I almost didn't write this particular blog, the last of the 'Ruby Stories' from our summer holiday.
Mostly because it will seem a little unbelievable.
But, I swear, it's true. I have witnesses.
We were having a barbecue on the deck outside the hotel. It took mammoth organization to move all the food and supplies down from the hotel room but it was worth it. Ruby and I had gone down early, leaving the chaos behind, so that she could finish her sticker book on animals. It was a fun project and we were almost done. Just as the last sticker was being placed on the last spot on the last page, the others arrived. Ruby proudly showed her work to her Mom and Dad who praised both her effort and her accomplishment.
Mike put the burgers on, Joe was sitting on one side of me, Ruby on the other. Marissa was across from me and beside Ruby. Ruby had asked for something and then said, 'I get it because I'm special.' We all laughed and I said. 'But Ruby, everyone's special. Your mom is special, and your dad is special, and Sadie is special, and Joe is special. I'm the only one here who isn't special.' Now, I said that just as a joke and it had it's desired effect, Joe rolled his eyes and said, 'What is this Mother Theresa day?' I answered back, 'What, modesty doesn't suit me?' And we were all off - except Ruby.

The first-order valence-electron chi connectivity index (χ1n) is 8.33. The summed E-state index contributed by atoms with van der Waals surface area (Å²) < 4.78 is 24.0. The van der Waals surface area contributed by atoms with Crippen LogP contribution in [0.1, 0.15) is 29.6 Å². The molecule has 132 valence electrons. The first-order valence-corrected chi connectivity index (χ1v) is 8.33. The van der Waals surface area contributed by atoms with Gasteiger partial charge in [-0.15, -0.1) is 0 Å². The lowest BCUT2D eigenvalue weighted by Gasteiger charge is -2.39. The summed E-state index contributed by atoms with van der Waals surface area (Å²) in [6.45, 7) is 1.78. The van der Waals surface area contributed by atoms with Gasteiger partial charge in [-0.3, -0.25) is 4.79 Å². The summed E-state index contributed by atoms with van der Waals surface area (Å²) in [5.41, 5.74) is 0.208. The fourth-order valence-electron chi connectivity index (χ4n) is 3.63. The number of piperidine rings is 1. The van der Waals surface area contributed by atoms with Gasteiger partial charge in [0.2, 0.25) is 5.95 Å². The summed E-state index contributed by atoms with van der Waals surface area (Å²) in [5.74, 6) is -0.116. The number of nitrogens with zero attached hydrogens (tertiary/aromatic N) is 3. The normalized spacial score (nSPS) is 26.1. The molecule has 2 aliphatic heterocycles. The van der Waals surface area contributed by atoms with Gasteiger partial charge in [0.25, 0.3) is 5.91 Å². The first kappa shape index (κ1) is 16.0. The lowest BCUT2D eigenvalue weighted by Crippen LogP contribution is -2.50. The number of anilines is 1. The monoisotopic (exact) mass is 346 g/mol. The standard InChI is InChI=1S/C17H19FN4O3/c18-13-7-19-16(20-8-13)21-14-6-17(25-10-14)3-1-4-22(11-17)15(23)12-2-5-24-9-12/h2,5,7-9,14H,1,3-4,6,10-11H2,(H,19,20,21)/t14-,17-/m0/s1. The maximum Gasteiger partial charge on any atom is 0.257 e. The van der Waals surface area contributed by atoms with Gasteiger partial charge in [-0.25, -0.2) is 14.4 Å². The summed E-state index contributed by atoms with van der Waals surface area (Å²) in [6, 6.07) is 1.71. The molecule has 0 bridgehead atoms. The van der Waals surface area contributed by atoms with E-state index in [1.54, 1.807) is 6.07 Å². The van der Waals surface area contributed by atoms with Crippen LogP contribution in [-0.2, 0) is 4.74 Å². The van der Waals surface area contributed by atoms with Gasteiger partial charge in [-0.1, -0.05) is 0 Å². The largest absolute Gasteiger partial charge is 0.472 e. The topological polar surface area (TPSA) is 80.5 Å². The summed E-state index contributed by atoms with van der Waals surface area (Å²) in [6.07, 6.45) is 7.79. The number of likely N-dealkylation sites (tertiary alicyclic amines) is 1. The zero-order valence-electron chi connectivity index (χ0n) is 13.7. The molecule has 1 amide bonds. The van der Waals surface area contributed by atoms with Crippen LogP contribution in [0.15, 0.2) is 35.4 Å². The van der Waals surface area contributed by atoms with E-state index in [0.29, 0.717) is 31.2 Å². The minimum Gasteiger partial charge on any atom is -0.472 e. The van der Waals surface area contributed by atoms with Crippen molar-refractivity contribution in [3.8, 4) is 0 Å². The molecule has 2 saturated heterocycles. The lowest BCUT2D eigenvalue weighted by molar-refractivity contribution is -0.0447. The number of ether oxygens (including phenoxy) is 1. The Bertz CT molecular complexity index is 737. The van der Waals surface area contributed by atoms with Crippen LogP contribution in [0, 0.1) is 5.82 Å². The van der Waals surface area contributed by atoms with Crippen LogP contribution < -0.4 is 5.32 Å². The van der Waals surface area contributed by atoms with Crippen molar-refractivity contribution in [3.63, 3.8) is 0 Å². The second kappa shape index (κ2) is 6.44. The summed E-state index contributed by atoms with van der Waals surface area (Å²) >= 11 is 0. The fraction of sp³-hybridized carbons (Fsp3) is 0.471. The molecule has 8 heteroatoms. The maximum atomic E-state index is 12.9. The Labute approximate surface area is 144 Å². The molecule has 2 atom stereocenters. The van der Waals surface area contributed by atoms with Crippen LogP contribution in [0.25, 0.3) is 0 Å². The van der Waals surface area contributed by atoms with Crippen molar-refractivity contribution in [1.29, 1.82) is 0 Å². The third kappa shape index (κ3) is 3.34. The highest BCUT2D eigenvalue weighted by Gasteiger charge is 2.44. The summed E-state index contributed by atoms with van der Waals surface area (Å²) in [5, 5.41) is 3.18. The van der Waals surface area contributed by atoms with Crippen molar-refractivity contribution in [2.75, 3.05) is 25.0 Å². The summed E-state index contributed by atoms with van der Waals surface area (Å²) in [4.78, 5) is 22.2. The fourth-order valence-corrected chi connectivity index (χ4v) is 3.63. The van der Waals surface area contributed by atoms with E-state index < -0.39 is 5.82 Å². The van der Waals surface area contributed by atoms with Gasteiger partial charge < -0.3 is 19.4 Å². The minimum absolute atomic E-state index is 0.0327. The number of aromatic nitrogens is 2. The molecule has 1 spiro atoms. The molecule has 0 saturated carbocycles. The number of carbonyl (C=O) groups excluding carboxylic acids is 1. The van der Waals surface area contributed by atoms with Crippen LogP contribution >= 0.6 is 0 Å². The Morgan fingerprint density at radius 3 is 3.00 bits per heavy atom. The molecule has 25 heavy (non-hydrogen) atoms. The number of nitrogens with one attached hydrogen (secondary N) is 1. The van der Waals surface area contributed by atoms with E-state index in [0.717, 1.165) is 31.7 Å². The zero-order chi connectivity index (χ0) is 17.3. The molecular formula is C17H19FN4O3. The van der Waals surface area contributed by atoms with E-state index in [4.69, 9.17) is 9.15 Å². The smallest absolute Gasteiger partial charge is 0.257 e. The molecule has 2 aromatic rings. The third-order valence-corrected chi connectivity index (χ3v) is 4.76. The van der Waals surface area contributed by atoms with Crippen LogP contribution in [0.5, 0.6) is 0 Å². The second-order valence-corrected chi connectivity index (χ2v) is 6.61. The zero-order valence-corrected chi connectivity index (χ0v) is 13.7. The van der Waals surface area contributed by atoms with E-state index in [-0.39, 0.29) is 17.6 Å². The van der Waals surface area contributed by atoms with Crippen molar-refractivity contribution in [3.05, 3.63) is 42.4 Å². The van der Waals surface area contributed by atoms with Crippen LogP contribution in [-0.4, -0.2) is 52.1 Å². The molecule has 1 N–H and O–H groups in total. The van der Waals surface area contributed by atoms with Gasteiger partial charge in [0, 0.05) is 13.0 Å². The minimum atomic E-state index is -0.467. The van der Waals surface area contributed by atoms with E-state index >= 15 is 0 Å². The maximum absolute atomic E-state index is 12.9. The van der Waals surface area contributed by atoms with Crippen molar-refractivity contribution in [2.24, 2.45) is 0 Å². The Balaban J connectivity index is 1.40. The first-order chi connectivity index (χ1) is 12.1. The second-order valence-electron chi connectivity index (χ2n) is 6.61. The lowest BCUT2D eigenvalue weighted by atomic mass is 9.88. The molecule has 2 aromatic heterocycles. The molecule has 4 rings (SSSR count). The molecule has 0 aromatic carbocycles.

Ruby didn't hear any of our banter. Her eyes had gone wide. She was thinking very, very hard. She looked up at me and she had tears in her eyes. She said, 'Um, Dave ...' I looked over to her. I saw that she was very serious, so did everyone else, so we all quieted to hear what she had to say, 'I think that even big people, people who aren't skinny, and I think that even people in wheelchairs who can't walk, I think they need to, um, believe ...' it was clear she hadn't finished so we all sat, a bit awestruck while t a four year old struggled for words, 'I think they need to believe that they can do things too. They have to really, really, believe.'
It was an astonishing moment because she spoke out of somewhere deep in her heart. She wanted to tell me something, and she worked very hard to do it.
The spell was broken moments later when supper arrived and we began assembling burgers and hot dogs and corn.
Later that evening Joe and I were talking about it. He said, 'Like she had to tell you that!!'
I didn't say anything, but, you know ... um, yeah, she did.